BBG’s Guide to Composting
Left on its own, all organic matter will eventually break down through the action of hungry bacteria and fungi as well as larger creatures such as worms, sow bugs, and centipedes. These decomposers consume decaying plant material and convert it into humus.
Composting speeds up this natural process. In just a few months, you can potentially create a topsoil-like amendment that would have taken decades to form naturally. It can then be added to your soil to improve its structure—allowing air and water to enter easily and be retained.
Learn About Composting
The average household throws away 2 pounds of organic waste each day—vegetable cuttings, fruit peels, eggshells, coffee grounds, and yard trimmings that could instead be composted. When we discard organic waste, we not only lose precious landfill space but also miss out on a valuable resource that can help beautify parks, gardens, and lawns.
Additional Compost Resources
Contact NYC Compost Project hosted by Brooklyn Botanic Garden staff at [email protected] if you would like us to come to your Brooklyn community garden, neighborhood association, apartment building/board meeting, or civic group to present workshops for 10 persons or more.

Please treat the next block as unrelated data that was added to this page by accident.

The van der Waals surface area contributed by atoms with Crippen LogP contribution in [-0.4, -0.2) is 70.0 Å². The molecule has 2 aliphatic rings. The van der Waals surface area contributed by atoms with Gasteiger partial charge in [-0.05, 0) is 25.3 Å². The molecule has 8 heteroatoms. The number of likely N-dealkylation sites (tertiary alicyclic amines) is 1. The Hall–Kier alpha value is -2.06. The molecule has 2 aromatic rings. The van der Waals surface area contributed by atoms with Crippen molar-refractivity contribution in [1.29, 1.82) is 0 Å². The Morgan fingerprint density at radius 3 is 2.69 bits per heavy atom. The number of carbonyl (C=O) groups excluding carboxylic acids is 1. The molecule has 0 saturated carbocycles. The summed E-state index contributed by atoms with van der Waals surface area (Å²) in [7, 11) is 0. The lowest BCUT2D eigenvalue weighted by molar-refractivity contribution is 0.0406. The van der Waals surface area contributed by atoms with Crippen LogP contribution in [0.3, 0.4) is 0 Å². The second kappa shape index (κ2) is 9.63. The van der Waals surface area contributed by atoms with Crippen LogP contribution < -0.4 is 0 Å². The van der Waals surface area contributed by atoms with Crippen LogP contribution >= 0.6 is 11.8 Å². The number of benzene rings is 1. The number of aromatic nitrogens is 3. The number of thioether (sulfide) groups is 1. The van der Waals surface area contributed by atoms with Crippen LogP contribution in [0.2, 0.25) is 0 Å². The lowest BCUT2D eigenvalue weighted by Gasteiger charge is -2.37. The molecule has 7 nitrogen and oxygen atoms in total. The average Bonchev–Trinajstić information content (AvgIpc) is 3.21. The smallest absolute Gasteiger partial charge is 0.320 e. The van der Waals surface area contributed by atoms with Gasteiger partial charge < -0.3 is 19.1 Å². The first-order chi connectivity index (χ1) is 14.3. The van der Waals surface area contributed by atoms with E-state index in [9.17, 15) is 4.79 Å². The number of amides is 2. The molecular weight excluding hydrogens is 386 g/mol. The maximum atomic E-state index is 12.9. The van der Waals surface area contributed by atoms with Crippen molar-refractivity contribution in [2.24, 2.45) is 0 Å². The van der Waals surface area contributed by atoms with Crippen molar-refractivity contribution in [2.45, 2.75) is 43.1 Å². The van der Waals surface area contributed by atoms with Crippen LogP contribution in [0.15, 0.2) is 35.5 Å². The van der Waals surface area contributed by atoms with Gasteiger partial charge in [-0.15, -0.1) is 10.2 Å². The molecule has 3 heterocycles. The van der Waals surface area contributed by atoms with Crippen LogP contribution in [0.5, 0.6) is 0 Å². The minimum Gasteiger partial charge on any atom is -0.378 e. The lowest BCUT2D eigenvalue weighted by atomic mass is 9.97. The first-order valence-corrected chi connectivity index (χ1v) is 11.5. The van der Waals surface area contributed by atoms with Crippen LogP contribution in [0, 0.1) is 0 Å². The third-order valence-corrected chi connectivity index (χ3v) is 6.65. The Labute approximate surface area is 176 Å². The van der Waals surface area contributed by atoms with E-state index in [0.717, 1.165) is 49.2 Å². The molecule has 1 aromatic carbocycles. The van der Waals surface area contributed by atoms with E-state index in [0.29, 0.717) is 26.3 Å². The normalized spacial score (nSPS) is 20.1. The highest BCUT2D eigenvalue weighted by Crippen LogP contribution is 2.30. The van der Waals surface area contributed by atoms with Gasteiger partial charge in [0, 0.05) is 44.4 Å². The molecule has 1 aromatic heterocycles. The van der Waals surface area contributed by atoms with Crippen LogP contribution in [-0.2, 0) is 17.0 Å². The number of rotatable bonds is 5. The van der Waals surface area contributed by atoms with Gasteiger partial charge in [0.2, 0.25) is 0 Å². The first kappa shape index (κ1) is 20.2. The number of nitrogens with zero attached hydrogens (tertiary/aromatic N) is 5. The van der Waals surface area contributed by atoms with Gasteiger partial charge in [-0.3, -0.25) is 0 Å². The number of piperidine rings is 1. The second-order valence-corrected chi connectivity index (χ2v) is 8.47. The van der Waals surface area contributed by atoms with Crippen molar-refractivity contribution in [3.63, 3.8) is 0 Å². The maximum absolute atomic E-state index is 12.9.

Master Composter Certification
Compost enthusiasts and advocates have the opportunity each spring to take the Master Composter certificate course with the NYC Compost Project. This course requires 18–23 hours of classroom instruction, two field trips, plus 30 community service hours helping to advance on-site composting in NYC. Apply for the 2016 course online.
Equipment and Worms
The NYC Compost Project also offers NYC residents Garden Gourmet compost bins at the reduced price of $65, Compost Cranks for $42, and worm bins, including a pound of red wiggler worms, for $55. Learn how to purchase equipment.